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Many Indians stranded in Oman

Over 1,000 Indians working for a Chinese company were left high and dry when it stopped work abruptly, a report said.

india Updated: Jun 28, 2007 16:20 IST

A Chinese construction company working in the irrigation sector has landed hundreds of Indian and Nepali workers in hot water in Muscat after its work in the oil-rich country stopped abruptly, a report said.

Over 1,000 Indians and nearly 400 Nepalis were working on an irrigation project being executed by Chinese Sino Hydro Corporation in Oman, Nepal's leading daily Kantipur said Thursday.

A storm about a month ago disrupted the work of the project commissioned by the Muscat municipal authorities, the report said.

The underwater pipes were filled with mud due to the storm and the Chinese company asked the Muscat authorities for more time as well as money, it said.

However, the authorities refused and the project was stopped after only 20 per cent of the work had been completed.

While the officials of the Chinese company left Muscat nearly a month ago, the unskilled labourers found themselves left high and dry, without money or work.

The Nepali workers were reportedly promised work for two years and taken to Oman via New Delhi.

Sino Hydropower, which is involved in over half a dozen projects in Nepal, has been directly taking Nepali workers abroad for its projects.

This is in contravention of Nepal's labour laws that require the recruiting agency to sign an agreement with the Nepal government, the daily said.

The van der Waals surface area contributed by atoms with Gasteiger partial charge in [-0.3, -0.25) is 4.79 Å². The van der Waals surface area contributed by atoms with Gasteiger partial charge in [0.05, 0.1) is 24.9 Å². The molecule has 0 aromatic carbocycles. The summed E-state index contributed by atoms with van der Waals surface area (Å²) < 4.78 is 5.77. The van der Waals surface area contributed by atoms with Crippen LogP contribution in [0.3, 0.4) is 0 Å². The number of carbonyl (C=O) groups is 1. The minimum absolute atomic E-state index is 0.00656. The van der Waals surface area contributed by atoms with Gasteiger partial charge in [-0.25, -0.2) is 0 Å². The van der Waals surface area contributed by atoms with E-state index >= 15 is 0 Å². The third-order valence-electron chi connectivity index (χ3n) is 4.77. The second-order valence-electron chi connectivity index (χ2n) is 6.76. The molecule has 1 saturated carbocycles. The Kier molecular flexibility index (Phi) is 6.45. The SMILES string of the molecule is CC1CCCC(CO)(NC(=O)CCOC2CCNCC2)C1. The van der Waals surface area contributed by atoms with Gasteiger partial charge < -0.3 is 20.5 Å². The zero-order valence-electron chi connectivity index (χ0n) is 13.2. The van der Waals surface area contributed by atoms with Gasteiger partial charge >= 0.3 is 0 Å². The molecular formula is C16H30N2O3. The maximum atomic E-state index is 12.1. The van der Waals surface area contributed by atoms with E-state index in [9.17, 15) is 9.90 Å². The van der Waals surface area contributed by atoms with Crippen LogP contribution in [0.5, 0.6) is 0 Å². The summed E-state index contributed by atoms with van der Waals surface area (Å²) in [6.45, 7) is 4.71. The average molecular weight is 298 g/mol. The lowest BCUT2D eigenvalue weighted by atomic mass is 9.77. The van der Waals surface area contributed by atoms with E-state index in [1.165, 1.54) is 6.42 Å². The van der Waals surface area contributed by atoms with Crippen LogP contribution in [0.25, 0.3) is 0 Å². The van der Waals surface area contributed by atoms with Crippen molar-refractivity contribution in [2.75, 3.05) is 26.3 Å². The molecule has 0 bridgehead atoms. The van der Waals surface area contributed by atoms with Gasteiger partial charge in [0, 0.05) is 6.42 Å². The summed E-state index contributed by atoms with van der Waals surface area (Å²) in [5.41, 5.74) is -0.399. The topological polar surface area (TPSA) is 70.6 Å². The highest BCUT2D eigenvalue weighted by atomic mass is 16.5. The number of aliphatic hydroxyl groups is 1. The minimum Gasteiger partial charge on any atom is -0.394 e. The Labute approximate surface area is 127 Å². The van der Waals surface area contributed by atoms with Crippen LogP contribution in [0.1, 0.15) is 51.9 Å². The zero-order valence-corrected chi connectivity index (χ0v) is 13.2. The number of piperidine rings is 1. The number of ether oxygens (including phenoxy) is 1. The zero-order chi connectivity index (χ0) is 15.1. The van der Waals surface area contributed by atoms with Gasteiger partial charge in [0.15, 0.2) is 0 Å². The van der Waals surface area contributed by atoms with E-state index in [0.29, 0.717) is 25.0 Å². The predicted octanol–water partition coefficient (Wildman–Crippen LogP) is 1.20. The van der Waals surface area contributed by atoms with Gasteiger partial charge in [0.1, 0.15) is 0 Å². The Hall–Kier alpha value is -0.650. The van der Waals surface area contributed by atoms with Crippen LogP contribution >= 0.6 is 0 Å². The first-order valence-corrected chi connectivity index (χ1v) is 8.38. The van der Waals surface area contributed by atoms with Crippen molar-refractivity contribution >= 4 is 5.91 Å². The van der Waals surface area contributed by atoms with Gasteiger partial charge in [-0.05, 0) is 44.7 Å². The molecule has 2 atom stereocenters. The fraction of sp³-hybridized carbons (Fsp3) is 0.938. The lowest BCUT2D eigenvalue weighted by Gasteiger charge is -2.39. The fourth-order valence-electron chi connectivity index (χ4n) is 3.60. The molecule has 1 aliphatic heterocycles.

Only about 700 registered manpower companies in Nepal have the authorisation to send Nepali workers overseas, it said.

From this month, both the Chinese and Indian governments pitched in to rescue their stranded citizens and send them home, the daily said.

However, the Nepal government has done nothing to bail out its people, Kantipur said.

The newspaper said the agents of the Chinese company, instead of sending the Nepali workers home, were pressuring them to work for other organisations.

However, since the Chinese company had brought them to Oman illegally, if they agreed to work for other companies, their wages would be much lower, the daily said.

Nepal's foreign ministry said though its attention had been drawn to the report, it had no official knowledge.

Nepal doesn't have a mission in Oman. The embassy in Saudi Arabia, which oversees Nepalis in those Gulf countries where the kingdom doesn't have a mission, is yet to send a report, officials in Kathmandu said.

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